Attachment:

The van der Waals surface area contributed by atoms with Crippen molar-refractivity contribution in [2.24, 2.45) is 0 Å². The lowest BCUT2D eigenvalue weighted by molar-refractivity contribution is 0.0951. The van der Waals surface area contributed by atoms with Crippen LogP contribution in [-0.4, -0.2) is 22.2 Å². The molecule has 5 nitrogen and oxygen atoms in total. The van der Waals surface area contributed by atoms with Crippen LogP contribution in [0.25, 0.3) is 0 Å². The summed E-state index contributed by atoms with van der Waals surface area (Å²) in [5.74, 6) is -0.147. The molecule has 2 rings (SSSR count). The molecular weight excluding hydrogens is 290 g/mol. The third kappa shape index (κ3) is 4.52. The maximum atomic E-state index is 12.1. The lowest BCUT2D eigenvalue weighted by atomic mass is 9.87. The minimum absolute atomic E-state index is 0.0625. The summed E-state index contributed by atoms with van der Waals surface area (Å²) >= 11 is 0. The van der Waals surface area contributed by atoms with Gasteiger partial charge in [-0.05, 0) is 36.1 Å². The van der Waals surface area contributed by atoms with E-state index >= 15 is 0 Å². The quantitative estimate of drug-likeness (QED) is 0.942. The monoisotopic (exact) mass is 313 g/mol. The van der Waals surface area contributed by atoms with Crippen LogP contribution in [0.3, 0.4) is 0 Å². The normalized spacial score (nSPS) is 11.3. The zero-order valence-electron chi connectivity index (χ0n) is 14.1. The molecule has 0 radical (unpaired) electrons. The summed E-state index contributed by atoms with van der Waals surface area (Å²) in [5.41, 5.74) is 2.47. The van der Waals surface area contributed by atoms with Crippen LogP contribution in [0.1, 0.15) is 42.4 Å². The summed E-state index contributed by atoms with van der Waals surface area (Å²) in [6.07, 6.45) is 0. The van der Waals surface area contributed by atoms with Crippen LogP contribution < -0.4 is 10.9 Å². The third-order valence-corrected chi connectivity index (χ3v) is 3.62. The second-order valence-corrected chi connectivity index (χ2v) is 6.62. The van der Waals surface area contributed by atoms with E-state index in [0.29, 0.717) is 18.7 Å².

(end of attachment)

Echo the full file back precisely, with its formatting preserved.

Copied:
The van der Waals surface area contributed by atoms with Crippen molar-refractivity contribution in [2.24, 2.45) is 0 Å². The lowest BCUT2D eigenvalue weighted by molar-refractivity contribution is 0.0951. The van der Waals surface area contributed by atoms with Crippen LogP contribution in [-0.4, -0.2) is 22.2 Å². The molecule has 5 nitrogen and oxygen atoms in total. The van der Waals surface area contributed by atoms with Crippen LogP contribution in [0.25, 0.3) is 0 Å². The summed E-state index contributed by atoms with van der Waals surface area (Å²) in [5.74, 6) is -0.147. The molecule has 2 rings (SSSR count). The molecular weight excluding hydrogens is 290 g/mol. The third kappa shape index (κ3) is 4.52. The maximum atomic E-state index is 12.1. The lowest BCUT2D eigenvalue weighted by atomic mass is 9.87. The minimum absolute atomic E-state index is 0.0625. The summed E-state index contributed by atoms with van der Waals surface area (Å²) >= 11 is 0. The van der Waals surface area contributed by atoms with Gasteiger partial charge in [-0.05, 0) is 36.1 Å². The van der Waals surface area contributed by atoms with E-state index >= 15 is 0 Å². The quantitative estimate of drug-likeness (QED) is 0.942. The monoisotopic (exact) mass is 313 g/mol. The van der Waals surface area contributed by atoms with Crippen LogP contribution in [0.3, 0.4) is 0 Å². The normalized spacial score (nSPS) is 11.3. The zero-order valence-electron chi connectivity index (χ0n) is 14.1. The molecule has 0 radical (unpaired) electrons. The summed E-state index contributed by atoms with van der Waals surface area (Å²) in [5.41, 5.74) is 2.47. The van der Waals surface area contributed by atoms with Crippen LogP contribution in [0.1, 0.15) is 42.4 Å². The summed E-state index contributed by atoms with van der Waals surface area (Å²) in [6.07, 6.45) is 0. The van der Waals surface area contributed by atoms with Crippen LogP contribution < -0.4 is 10.9 Å². The third-order valence-corrected chi connectivity index (χ3v) is 3.62. The second-order valence-corrected chi connectivity index (χ2v) is 6.62. The van der Waals surface area contributed by atoms with E-state index in [0.29, 0.717) is 18.7 Å².